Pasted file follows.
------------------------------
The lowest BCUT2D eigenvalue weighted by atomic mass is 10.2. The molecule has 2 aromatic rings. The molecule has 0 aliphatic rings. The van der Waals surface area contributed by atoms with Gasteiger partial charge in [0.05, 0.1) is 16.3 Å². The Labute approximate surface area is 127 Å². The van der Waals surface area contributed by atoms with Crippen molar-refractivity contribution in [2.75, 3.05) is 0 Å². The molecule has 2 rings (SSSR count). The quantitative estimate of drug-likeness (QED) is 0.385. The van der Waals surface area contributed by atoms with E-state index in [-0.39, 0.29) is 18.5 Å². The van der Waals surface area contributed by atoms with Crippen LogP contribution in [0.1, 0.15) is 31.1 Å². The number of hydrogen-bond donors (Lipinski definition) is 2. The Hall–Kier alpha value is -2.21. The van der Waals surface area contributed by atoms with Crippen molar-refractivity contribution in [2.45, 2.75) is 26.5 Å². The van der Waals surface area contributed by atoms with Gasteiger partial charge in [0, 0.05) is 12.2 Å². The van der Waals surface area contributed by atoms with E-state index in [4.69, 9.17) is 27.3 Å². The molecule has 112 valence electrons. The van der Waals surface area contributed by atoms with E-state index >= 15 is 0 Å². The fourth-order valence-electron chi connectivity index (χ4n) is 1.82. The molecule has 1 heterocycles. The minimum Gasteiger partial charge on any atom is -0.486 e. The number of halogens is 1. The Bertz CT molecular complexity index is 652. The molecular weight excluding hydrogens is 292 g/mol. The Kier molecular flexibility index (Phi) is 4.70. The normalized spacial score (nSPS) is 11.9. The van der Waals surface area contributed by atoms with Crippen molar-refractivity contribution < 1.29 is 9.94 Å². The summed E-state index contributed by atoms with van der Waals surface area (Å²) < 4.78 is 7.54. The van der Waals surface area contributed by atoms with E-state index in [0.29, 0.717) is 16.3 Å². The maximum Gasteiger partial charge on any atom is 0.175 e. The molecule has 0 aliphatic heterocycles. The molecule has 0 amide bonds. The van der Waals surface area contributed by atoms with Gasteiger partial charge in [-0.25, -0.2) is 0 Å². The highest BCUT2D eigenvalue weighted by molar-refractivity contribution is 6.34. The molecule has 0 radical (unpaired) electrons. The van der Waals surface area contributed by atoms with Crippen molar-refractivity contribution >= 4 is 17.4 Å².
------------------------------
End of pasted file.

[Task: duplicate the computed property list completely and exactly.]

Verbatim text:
The lowest BCUT2D eigenvalue weighted by atomic mass is 10.2. The molecule has 2 aromatic rings. The molecule has 0 aliphatic rings. The van der Waals surface area contributed by atoms with Gasteiger partial charge in [0.05, 0.1) is 16.3 Å². The Labute approximate surface area is 127 Å². The van der Waals surface area contributed by atoms with Crippen molar-refractivity contribution in [2.75, 3.05) is 0 Å². The molecule has 2 rings (SSSR count). The quantitative estimate of drug-likeness (QED) is 0.385. The van der Waals surface area contributed by atoms with E-state index in [-0.39, 0.29) is 18.5 Å². The van der Waals surface area contributed by atoms with Crippen LogP contribution in [0.1, 0.15) is 31.1 Å². The number of hydrogen-bond donors (Lipinski definition) is 2. The Hall–Kier alpha value is -2.21. The van der Waals surface area contributed by atoms with Crippen molar-refractivity contribution in [2.45, 2.75) is 26.5 Å². The van der Waals surface area contributed by atoms with Gasteiger partial charge in [0, 0.05) is 12.2 Å². The van der Waals surface area contributed by atoms with E-state index in [4.69, 9.17) is 27.3 Å². The molecule has 112 valence electrons. The van der Waals surface area contributed by atoms with E-state index >= 15 is 0 Å². The fourth-order valence-electron chi connectivity index (χ4n) is 1.82. The molecule has 1 heterocycles. The minimum Gasteiger partial charge on any atom is -0.486 e. The number of halogens is 1. The Bertz CT molecular complexity index is 652. The molecular weight excluding hydrogens is 292 g/mol. The Kier molecular flexibility index (Phi) is 4.70. The normalized spacial score (nSPS) is 11.9. The van der Waals surface area contributed by atoms with Crippen molar-refractivity contribution < 1.29 is 9.94 Å². The summed E-state index contributed by atoms with van der Waals surface area (Å²) < 4.78 is 7.54. The van der Waals surface area contributed by atoms with E-state index in [0.29, 0.717) is 16.3 Å². The maximum Gasteiger partial charge on any atom is 0.175 e. The molecule has 0 aliphatic heterocycles. The molecule has 0 amide bonds. The van der Waals surface area contributed by atoms with Gasteiger partial charge in [-0.25, -0.2) is 0 Å². The highest BCUT2D eigenvalue weighted by molar-refractivity contribution is 6.34. The molecule has 0 radical (unpaired) electrons. The van der Waals surface area contributed by atoms with Crippen molar-refractivity contribution >= 4 is 17.4 Å².